Monday, April 3, 2017

Travel allowances" may 
start PWD empowerment 

TAGBILARAN CITY, March 31 (PIA)--There is a vicious cycle of failing to sustainably organize persons with disabilities (PWDs) leading to their lack of empowerment and then their misplaced funds that could effectively empower them, that organizing chapters of PWDs in towns almost always comes out a failure. 

On the occasion of the 13th Women with Disabilities Day Celebration, March 28, Bohol Federation vice president of Disabled Persons (BFDP) Angelita Jumamil has felt the need for government authorities at local government units to take a second hard look at their efforts to help women with disabilities. 

Faced with an even more daunting task of finding out and accounting all PWDs in Bohol, Jumamil and the BFDP has gone to different means to spread the word about the need for PWDS to be known and listed. 

At the Kapihan sa PIA which they BFDP sees as another of these crucial steps to reach out to those still lurking in dark rooms and hidden by embarrassed family members, PWDs can only be sustainably assisted through institutional help from government and interest groups. 

Jumamil, who has been among the elder members of the BFDP getting to the towns to organize local chapters of PWDs and women PWDs said the same problems recur: after the initial organizing efforts, the chapters just face their biggest setback. 

The setbacks, PWD admit is the difficulty of PWDS in the towns to consistently attend their activities for lack of transportation support. 

Many PWDS show at initial organizational meetings with the LGUS help, but on the succeeding events, fewer and fewer PWDs are attending, due to mobility issues and difficulty in paying for their transportation. This leads to chapters becoming inactive, Jumamil said. 

When PWDs move, they would need help from relatives as guides, or transportation, and they could hardly find the fares, she pointed out. 

The Department of Budget and Management (DBM) and the Department of Social Welfare and Development (DSWD), in joint circular 2003-001 clarified the implementing guidelines of Section 29 of the General Appropriations Act.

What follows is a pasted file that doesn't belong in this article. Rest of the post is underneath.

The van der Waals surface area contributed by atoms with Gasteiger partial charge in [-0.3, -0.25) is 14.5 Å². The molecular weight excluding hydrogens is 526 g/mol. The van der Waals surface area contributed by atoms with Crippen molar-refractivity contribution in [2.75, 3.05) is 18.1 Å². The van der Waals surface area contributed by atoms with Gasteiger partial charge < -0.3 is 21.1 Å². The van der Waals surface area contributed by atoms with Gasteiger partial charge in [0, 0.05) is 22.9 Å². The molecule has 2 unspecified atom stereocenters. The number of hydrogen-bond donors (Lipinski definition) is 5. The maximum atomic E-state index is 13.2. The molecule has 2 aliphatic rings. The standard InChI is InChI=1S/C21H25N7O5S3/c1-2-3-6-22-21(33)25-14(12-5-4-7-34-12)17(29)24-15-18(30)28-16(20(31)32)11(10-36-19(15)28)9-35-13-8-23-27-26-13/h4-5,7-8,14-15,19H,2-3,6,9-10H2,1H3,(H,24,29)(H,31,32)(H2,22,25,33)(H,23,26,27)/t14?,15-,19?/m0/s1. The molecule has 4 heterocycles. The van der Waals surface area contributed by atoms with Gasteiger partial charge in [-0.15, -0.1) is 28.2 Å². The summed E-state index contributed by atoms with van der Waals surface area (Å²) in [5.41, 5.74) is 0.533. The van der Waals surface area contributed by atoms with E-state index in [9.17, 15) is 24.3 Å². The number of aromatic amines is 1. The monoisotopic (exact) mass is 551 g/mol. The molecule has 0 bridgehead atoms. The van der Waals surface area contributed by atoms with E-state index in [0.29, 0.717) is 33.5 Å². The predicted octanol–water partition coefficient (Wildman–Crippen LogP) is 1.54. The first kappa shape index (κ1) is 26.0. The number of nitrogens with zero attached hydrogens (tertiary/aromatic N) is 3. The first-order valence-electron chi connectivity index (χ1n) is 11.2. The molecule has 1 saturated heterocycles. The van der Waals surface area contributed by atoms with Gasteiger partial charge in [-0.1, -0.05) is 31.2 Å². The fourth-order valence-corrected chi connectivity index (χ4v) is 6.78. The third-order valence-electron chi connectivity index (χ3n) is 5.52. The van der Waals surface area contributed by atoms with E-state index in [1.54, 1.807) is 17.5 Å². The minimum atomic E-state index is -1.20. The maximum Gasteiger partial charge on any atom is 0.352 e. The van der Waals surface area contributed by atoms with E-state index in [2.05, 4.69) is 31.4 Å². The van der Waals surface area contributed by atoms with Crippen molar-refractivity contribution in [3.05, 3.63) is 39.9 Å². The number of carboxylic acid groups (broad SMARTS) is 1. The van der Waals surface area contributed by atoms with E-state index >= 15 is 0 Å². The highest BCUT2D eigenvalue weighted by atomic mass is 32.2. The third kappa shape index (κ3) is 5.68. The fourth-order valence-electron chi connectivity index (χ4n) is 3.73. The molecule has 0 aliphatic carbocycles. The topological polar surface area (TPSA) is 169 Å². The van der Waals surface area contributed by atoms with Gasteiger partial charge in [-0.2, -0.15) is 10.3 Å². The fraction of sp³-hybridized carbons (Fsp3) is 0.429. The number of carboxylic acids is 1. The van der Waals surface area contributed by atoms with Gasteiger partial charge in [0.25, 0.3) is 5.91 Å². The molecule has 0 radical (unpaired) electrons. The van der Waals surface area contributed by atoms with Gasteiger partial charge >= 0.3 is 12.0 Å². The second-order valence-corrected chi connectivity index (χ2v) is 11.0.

The section mandates the setting aside of 1% of the government agency budget for programs, projects and activities related to senior citizens and the disabled. 

Here, Jumamil says while many local government units have programs and projects intended for PWDs, these do not necessarily respond to their most immediate need. 

Jumamil, and the BFPD members think making the organization of persons needing the help sustainable will empower PWDs to work out their solutions to their issues. 

In lieu LGU drafted programs and plans for disabled persons, animators think a realistic plan made by PWDs themselves may help better. 

But that entails PWDs organizing and working out their solutions, one that can be achieved if the LGUs can apportion funds for transportation allowances of PWDs, BFDP said. 

By that, Jumamil and the BFDP organizers believe it sets up a mechanism for encouraging PWDS to come out and get the training they would need to allow them the chance to help in nation building. (rahc/PIA-7/Bohol)
Getting part of the 1% budget for PWD programs and projects for travel allowances to PWDs may help them sustain their chapter organizations, said Angelita Jumamil, PWD organizer who has started reorganizing chapters in 6 towns in Bohol (rahc/PIA-7/Bohol)

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